For children who are kindergartners and preschoolers, understanding what it means to show good citizenship may be a challenge. To help, several years ago my Administrative Assistant Kasey Coote and I developed a special coloring book
We’ve printed the coloring book for four years now. Whenever we visit groups of young children in our area, we take the coloring books and boxes of crayons to hand out to them.
It’s been a great community service project.
Recently, Staff Attorney Brandi Dohre used the coloring book to lead interactive discussions and generate interest in good citizenship and how laws are used in society
for young summer campers at Children’s College in Slidell. Her talk also helped them understand why it’s important to respect rules set by their families and schools as well as the laws set by their community.
The material in the coloring book is a good tool for this age group – it allows us to talk with young people about the justice system, including the roles of judges and law enforcement. It’s a valuable civics lesson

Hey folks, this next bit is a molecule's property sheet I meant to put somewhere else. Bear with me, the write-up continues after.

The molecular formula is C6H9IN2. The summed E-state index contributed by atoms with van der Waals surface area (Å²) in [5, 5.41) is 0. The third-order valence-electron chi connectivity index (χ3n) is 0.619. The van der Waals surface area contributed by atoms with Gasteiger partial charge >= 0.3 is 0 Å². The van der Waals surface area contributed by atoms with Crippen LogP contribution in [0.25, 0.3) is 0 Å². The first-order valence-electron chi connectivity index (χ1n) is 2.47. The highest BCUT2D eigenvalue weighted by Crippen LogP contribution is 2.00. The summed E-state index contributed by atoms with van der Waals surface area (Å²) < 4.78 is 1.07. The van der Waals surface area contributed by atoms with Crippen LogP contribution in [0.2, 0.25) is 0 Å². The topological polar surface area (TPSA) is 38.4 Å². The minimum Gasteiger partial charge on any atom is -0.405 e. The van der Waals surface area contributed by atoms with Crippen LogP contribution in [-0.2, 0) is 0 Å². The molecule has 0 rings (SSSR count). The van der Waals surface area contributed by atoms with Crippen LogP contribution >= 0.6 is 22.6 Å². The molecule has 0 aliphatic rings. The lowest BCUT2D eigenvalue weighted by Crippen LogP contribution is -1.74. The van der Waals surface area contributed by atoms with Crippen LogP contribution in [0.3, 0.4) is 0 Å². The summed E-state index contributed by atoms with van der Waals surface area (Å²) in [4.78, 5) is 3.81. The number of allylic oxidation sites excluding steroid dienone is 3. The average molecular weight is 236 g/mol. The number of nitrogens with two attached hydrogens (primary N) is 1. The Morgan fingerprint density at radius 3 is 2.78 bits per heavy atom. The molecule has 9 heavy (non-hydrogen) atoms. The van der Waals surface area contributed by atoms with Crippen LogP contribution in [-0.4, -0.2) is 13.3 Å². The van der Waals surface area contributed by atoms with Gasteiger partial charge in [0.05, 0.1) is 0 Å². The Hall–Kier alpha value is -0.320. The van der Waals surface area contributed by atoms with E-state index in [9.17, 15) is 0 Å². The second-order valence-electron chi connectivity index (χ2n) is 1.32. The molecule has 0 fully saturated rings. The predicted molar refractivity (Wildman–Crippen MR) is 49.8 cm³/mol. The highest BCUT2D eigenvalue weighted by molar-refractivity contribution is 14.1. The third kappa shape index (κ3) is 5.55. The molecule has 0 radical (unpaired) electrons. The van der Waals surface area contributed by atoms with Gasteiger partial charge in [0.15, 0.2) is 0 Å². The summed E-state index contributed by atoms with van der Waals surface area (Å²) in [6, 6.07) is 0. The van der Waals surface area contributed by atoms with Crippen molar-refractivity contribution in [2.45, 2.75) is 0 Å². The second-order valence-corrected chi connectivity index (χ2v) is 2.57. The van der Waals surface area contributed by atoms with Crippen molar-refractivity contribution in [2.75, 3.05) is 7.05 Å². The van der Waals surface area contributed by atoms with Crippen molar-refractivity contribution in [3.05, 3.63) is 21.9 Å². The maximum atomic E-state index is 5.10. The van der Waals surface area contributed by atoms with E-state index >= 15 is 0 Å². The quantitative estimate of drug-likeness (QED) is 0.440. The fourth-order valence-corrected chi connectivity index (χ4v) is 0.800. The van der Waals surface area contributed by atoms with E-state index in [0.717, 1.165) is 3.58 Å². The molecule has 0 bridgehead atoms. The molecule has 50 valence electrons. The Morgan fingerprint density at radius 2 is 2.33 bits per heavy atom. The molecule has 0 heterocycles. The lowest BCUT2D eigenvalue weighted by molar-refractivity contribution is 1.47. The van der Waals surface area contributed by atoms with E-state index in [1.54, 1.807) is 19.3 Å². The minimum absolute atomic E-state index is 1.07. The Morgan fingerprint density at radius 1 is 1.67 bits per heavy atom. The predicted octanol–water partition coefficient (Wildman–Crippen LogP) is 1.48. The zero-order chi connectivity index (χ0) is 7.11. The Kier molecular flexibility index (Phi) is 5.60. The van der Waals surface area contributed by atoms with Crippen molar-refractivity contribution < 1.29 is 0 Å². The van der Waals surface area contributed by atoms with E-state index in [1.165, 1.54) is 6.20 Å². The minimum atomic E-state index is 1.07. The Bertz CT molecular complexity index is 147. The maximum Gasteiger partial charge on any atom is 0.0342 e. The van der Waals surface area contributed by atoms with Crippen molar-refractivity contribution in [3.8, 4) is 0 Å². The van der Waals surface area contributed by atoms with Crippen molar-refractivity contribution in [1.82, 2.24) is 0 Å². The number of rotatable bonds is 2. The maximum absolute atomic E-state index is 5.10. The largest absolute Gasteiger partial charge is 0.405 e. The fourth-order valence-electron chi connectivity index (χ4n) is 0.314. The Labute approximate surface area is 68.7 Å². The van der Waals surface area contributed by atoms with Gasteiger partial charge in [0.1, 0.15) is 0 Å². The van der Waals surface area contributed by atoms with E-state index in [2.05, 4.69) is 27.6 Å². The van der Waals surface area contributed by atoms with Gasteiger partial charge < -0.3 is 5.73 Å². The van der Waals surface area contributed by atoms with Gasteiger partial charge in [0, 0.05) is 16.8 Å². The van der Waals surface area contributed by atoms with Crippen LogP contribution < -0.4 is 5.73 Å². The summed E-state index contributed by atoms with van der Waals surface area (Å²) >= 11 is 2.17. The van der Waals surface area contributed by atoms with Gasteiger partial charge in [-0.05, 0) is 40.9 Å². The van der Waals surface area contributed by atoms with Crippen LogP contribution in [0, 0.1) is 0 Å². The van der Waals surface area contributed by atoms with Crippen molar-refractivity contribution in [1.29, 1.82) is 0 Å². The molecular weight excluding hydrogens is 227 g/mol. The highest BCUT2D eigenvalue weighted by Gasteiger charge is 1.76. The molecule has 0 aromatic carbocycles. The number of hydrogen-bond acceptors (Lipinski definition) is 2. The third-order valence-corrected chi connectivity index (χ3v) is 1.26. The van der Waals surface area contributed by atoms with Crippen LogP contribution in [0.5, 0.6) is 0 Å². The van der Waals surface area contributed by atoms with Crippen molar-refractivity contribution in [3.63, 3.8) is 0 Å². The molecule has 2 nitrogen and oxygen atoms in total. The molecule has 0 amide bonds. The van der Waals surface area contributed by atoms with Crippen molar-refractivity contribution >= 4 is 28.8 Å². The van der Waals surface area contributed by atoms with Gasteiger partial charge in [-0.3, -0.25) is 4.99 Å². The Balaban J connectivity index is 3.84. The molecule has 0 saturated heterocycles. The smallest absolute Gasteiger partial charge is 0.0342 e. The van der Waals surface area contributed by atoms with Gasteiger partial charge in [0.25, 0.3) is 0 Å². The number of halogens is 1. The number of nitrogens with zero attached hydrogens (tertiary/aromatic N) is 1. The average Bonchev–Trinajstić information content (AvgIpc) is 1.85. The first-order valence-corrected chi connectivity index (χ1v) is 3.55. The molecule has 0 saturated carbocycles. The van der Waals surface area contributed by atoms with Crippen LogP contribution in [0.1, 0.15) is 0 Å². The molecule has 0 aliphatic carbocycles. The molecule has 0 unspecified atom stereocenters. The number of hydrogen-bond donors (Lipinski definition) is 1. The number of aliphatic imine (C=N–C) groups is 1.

During Brandi’s recent session, she finished by engaging teams of students in mock trial exercises, helping them better understand the purpose of courts and judges through taking on the roles of judge, prosecuting attorney and defense attorney.
The summer campers of Children’s College pose with Staff Attorney Brandi Dohre after her presentation on why laws are made and how courts work. The children are holding their copies of the special Slidell City Court coloring book.
Pictured below: Brandi engages some of the young children in mock trial exercises to help them understand the purpose of courts and judges.
Pictured below: Brandi teaches the summer campers about good citizenship, laws and the courts.